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Unpacking The Reaction To Plans To Release The Nunes Memo


We're joined now by NPR justice correspondent Carrie Johnson, who was listening in to that conversation.

Carrie, what did you hear in there?

CARRIE JOHNSON, BYLINE: Well, I thought it was so interesting that Congressman Hurd, a former CIA employee himself, talked about these folks just wanting to do their jobs. The people I talked to in the FBI and the Justice Department do in fact just want to do their jobs. And they believe that their jobs are being made more difficult by these tweets from the president and these incessant attacks from the White House and the president's allies on their integrity, on their character.

Just yesterday, the FBI Agents Association issued a strong statement in support of its new director, Chris Wray, pointing out that these agents take an oath to protect the Constitution, not the man or woman who's in the White House. And the president's tweet this morning also seemed to suggest that he believes that the partisanship goes only in one direction at these agencies. In fact, he's accusing them of favoring Democrats. But if you talk to Hillary Clinton and her campaign, I don't think she'd believe that or argue that at all.

MARTIN: Right. The tweet was almost what we have seen the president do before - is to pre-empt an attack that's coming his direction, to put it on someone else first, you know, because this whole thing is about the concerns that Democrats have - and many in the national security apparatus have - is that this has become partisan, that the entire thing is an attempt to undermine the Mueller investigation. And the president, in his tweet, is saying no, it's not me. I'm not being the partisan here. It's the leaders of the FBI and DOJ, who were appointed by him, not Rod Rosenstein, but Chris Wray was his own hand-tapped man to lead the FBI.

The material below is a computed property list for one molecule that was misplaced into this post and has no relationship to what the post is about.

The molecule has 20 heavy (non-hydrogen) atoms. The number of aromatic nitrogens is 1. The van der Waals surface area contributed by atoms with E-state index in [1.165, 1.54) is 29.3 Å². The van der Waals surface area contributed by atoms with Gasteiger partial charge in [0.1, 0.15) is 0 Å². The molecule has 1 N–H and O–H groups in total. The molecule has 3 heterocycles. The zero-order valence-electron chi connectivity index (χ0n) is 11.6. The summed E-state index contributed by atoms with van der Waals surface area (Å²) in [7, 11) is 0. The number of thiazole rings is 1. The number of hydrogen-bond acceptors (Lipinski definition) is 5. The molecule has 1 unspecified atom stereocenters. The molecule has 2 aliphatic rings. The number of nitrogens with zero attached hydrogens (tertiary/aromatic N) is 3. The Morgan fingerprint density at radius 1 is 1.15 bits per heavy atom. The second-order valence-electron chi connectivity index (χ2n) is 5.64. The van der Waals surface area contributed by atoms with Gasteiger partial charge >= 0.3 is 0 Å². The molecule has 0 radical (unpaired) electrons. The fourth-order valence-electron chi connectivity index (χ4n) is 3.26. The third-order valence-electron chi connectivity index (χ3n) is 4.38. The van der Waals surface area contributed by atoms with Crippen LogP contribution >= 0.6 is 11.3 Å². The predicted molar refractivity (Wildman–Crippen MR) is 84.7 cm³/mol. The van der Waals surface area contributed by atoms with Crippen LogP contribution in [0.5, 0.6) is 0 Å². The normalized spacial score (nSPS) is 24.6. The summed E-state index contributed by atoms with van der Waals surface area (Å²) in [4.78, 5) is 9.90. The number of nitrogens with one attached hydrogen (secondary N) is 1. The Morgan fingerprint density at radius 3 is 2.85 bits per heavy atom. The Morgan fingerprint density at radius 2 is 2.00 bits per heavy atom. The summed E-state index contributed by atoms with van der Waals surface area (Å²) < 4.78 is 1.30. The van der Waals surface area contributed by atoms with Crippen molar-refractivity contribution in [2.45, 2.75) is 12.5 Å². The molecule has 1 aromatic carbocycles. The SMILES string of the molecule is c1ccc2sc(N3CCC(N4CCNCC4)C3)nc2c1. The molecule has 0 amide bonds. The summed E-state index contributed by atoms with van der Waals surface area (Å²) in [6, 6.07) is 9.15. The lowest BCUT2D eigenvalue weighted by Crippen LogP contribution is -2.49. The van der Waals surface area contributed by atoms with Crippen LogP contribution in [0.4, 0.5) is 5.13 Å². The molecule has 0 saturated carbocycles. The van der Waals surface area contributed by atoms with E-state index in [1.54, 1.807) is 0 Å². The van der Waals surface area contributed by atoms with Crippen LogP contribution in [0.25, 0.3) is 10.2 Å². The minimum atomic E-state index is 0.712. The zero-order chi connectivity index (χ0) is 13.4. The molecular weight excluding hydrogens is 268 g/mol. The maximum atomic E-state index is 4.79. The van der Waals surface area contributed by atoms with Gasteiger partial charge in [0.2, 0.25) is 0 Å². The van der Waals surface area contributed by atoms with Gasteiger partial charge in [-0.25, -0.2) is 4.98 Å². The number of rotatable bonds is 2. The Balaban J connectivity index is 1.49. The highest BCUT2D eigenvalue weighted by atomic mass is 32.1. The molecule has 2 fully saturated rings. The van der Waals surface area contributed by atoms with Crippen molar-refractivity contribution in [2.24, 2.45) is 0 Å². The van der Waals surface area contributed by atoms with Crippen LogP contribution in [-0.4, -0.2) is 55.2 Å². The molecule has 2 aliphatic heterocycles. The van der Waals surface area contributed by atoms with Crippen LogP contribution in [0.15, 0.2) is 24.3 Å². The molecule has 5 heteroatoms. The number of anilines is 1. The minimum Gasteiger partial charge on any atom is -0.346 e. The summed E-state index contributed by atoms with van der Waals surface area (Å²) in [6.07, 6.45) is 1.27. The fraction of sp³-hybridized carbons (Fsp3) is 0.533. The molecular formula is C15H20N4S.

JOHNSON: Well, remember, Rachel, that there is an active and ongoing criminal investigation and an active and ongoing national security investigation with respect to Russian interference in the 2016 election. We know the special counsel, Robert Mueller, has expressed a desire to interview the president of the United States, and negotiations about that are underway. But there are all these attacks coming from different quarters and allies of the president trying to - by his own account - undermine or discredit the FBI, the Justice Department and the special counsel, which is in fact investigating people close to him at this very moment. So consider those motivations in mind when you see those attacks is what I'm hearing from inside the DOJ and the FBI.

MARTIN: How does Chris Wray keep his job? I mean, if he has now come out so publicly against President Trump on this particular issue and he's been overruled, how does the president keep him there? How does he stay and feel like he's being effective?

JOHNSON: Well, Chris Wray is no wallflower, but he doesn't prompt confrontations when they're unnecessary. In fact, he did not put his name on that FBI statement earlier this week. He tends to do his business behind closed doors and to tell people in person what he thinks. I am not clear where he stands right now on whether he wants to remain in this job. For the White House to lose a second FBI director in a year would be devastating politically.

MARTIN: Carrie Johnson - she covers the Justice Department for us. We were talking about the imminent release of the Nunes memo. The White House has approved the release. It is going over to Congress today, and we expect that memo to be released to the public by the day's end.

Carrie, thanks for your time this morning.

JOHNSON: My pleasure.

(SOUNDBITE OF NOMAK'S "FORCE FOR TRUTH") Transcript provided by NPR, Copyright NPR.

Carrie Johnson is a justice correspondent for the Washington Desk.
Rachel Martin is a host of Morning Edition, as well as NPR's morning news podcast Up First.